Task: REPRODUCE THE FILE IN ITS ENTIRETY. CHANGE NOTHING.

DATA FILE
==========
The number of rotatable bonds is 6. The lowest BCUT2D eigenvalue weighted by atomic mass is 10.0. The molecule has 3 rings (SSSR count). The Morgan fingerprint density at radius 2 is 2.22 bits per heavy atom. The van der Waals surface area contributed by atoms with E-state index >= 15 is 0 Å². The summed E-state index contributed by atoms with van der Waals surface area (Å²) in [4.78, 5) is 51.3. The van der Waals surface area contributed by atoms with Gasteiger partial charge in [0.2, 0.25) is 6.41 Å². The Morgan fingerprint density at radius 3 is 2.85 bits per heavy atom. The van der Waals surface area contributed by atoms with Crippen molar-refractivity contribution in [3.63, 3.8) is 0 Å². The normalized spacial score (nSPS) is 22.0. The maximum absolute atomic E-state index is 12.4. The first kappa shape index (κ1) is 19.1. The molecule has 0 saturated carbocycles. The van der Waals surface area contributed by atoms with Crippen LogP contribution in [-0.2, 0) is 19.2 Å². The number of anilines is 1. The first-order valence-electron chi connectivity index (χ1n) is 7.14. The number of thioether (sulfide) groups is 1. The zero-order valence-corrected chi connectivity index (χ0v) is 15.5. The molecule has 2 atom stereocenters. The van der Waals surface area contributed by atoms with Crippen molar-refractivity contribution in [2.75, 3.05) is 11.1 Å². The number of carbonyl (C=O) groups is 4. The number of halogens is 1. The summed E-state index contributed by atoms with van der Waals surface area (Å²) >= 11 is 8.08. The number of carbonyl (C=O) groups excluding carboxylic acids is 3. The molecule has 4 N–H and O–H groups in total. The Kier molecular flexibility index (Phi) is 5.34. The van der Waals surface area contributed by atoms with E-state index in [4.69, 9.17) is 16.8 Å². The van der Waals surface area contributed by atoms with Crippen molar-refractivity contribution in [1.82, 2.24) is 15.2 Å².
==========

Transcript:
The number of rotatable bonds is 6. The lowest BCUT2D eigenvalue weighted by atomic mass is 10.0. The molecule has 3 rings (SSSR count). The Morgan fingerprint density at radius 2 is 2.22 bits per heavy atom. The van der Waals surface area contributed by atoms with E-state index >= 15 is 0 Å². The summed E-state index contributed by atoms with van der Waals surface area (Å²) in [4.78, 5) is 51.3. The van der Waals surface area contributed by atoms with Gasteiger partial charge in [0.2, 0.25) is 6.41 Å². The Morgan fingerprint density at radius 3 is 2.85 bits per heavy atom. The van der Waals surface area contributed by atoms with Crippen molar-refractivity contribution in [3.63, 3.8) is 0 Å². The normalized spacial score (nSPS) is 22.0. The maximum absolute atomic E-state index is 12.4. The first kappa shape index (κ1) is 19.1. The molecule has 0 saturated carbocycles. The van der Waals surface area contributed by atoms with Crippen LogP contribution in [-0.2, 0) is 19.2 Å². The number of anilines is 1. The first-order valence-electron chi connectivity index (χ1n) is 7.14. The number of thioether (sulfide) groups is 1. The zero-order valence-corrected chi connectivity index (χ0v) is 15.5. The molecule has 2 atom stereocenters. The van der Waals surface area contributed by atoms with Crippen molar-refractivity contribution in [2.75, 3.05) is 11.1 Å². The number of carbonyl (C=O) groups is 4. The number of halogens is 1. The summed E-state index contributed by atoms with van der Waals surface area (Å²) >= 11 is 8.08. The number of carbonyl (C=O) groups excluding carboxylic acids is 3. The molecule has 4 N–H and O–H groups in total. The Kier molecular flexibility index (Phi) is 5.34. The van der Waals surface area contributed by atoms with E-state index in [4.69, 9.17) is 16.8 Å². The van der Waals surface area contributed by atoms with Crippen molar-refractivity contribution in [1.82, 2.24) is 15.2 Å².